The trees cast long shadows on the grave, now a low mound of loosely-packed dirt, and on Túrin, who sat cross-legged at its head. He did not look up when Gwindor approached. “We should leave before the next patrol comes by,” Gwindor told him. “We have two choices: south, or west.”

Túrin said nothing. Gwindor stretched out his arm and pointed for emphasis. “South,” he repeated, “or west.”

Túrin lay down on the ground and curled on his side with his knees tucked up, as though going to sleep. Gwindor forgot his earlier caution: he knelt down and seized Túrin by the shoulder. “Advise me,” he pleaded. “We cannot stay here. I propose to make for Nargothrond. We can go south toward the Pass of Anach, or west over Sirion to the Ered Wethrin. The path south is most direct, but we must pass through the forest, and I have already lost my way there once. But you learned woodcraft from Beleg. If you think one route is better than the other…”

Túrin lay like a log in the growing dark, sending up little puffs of frozen breath. Gwindor gave his shoulder another shake. This time it stirred him from his stupor: he sat up slowly and stared at Gwindor. Gwindor got out the lembas and offered a piece to him. Túrin took it from his hand and devoured it with the furtive haste of an animal. Gwindor leaned back on his haunches to wait, but Túrin had nothing to say.

"I see how it is,” Gwindor said. “You do what you’re bidden, and no more.”

He hoisted himself to his feet again and went to gather up the lamp and the pack and the waterskin. He considered leaving the sword in the tree, in a grave of its own, but found he did not like the thought of abandoning it in this barren place. He went to retrieve it, and realized that he had not thought to take off Beleg’s sword-belt before burying him.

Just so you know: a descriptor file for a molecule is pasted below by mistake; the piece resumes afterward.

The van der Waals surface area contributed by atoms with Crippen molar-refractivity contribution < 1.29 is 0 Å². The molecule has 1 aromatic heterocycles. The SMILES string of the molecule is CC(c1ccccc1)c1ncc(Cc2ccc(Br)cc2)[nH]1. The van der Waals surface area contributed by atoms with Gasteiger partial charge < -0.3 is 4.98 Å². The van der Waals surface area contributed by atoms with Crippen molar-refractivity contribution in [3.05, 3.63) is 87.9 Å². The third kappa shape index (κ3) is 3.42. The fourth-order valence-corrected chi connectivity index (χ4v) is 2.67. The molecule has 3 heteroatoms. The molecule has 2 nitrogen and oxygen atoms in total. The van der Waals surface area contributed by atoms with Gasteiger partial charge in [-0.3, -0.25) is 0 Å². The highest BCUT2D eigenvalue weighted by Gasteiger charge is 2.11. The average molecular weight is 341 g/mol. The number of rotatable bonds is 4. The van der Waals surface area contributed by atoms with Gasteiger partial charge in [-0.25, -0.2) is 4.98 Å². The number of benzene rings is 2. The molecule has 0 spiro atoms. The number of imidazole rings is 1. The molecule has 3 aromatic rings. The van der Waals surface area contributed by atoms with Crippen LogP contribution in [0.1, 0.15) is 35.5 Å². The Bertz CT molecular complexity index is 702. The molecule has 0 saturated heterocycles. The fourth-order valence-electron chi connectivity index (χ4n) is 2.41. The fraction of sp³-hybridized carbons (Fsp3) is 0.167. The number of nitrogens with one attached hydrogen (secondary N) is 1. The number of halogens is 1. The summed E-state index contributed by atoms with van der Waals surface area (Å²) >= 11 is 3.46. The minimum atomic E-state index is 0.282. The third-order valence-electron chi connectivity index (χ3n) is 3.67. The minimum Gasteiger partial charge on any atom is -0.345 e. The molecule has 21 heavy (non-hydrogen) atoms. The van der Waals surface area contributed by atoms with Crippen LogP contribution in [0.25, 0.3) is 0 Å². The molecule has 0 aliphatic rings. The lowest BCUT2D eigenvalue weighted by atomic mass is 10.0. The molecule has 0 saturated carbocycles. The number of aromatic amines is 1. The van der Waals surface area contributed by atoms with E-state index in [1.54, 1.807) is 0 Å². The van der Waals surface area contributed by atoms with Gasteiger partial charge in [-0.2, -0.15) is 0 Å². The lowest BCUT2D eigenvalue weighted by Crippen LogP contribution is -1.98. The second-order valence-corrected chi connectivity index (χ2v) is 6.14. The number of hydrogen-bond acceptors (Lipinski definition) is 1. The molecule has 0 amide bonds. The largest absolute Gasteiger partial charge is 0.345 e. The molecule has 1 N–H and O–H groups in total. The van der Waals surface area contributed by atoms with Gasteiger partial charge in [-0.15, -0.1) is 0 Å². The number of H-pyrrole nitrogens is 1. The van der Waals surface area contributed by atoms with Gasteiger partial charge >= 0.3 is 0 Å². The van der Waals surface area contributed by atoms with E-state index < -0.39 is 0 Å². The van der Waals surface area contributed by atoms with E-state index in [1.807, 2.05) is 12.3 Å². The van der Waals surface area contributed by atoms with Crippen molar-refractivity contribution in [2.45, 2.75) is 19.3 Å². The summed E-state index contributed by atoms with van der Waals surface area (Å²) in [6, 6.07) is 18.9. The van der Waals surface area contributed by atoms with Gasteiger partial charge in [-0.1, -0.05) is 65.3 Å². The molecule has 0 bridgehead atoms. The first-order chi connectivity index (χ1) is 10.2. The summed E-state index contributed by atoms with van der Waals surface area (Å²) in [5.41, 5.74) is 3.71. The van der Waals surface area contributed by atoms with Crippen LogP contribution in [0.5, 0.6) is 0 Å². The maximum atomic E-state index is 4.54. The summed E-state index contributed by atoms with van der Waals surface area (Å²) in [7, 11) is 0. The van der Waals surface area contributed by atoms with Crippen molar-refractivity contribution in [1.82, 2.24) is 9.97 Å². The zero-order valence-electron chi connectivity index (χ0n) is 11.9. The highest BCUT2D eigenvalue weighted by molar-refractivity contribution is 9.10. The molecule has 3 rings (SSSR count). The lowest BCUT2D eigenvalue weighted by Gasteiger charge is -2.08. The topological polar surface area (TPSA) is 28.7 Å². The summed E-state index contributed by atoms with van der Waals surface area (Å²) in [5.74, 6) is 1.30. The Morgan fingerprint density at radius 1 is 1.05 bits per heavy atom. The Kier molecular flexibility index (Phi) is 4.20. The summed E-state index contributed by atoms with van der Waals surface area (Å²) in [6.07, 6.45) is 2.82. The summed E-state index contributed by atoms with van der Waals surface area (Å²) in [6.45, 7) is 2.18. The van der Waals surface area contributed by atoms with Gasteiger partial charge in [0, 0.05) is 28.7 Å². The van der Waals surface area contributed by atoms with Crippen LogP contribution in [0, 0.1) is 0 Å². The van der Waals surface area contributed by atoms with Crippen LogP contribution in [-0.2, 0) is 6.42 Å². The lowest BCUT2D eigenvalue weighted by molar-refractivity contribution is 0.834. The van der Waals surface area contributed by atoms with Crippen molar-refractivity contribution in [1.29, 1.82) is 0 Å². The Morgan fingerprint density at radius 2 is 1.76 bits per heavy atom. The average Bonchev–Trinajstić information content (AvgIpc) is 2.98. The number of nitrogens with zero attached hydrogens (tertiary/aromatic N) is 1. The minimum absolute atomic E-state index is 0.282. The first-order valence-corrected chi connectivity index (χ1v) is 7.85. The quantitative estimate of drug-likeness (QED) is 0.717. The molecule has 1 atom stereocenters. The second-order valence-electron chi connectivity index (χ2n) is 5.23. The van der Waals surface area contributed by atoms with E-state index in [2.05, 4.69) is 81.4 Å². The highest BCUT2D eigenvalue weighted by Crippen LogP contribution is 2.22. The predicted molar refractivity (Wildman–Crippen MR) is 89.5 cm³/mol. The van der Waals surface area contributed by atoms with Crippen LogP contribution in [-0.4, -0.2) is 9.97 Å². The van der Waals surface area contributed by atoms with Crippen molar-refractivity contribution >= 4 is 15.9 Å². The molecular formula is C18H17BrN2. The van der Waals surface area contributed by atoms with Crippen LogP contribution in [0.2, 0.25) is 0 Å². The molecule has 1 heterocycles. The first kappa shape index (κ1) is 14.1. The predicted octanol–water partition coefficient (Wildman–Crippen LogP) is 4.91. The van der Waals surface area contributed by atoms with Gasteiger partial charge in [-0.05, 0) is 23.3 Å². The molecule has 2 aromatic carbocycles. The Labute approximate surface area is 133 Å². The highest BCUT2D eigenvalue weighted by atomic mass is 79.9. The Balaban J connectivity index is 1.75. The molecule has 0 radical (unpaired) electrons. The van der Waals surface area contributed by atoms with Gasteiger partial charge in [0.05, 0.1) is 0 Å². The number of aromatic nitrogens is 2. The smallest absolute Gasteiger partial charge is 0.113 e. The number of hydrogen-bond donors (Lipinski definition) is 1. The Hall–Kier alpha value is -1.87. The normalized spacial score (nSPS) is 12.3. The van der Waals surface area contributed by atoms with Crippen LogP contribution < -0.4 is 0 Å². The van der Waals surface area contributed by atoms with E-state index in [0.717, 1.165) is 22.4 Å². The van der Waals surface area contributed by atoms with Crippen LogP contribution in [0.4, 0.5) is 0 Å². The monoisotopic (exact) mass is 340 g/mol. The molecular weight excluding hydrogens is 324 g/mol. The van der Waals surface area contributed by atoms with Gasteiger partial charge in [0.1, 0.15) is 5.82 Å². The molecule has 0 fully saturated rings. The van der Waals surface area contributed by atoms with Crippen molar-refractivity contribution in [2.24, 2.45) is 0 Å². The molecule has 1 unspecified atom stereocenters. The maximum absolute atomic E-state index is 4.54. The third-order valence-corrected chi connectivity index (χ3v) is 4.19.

Beleg’s pack contained, among other useful items, several coils of rope; tying the knots was frustratingly difficult, but with patience Gwindor managed to fashion a sort of strap that he could sling over his shoulder. When he was done, he went back to Túrin. “Listen,” he said. “I will tell you what I think. I do not want to go into that forest again. So, west it must be.”

He pulled the cloak more tightly around himself and tried to arrange his burdens so they did not clank against one another or jostle his arm. The sword was heavy, and the rope cut into his shoulder. “I know of a place just north of the fens where we can cross Sirion,” he said. “I did it before, years ago. But so much time has passed. Perhaps the land has changed, who can say?”

The moon was rising , and the air was growing bitterly cold. Túrin was beginning to shiver. They could not wait much longer. “You will die if you stay here,” Gwindor told him. “We both will. Get up.”

He extended his right arm toward Túrin, offering him his hand the way he had the lembas. Túrin took it and let himself be tugged to his feet.  The dirt from the grave still clung to his fingers, and ground against Gwindor’s palm. Well, there were rivers enough to wash in between them and Nargothrond. “Come” he said, and tightened his grip. “Follow me.”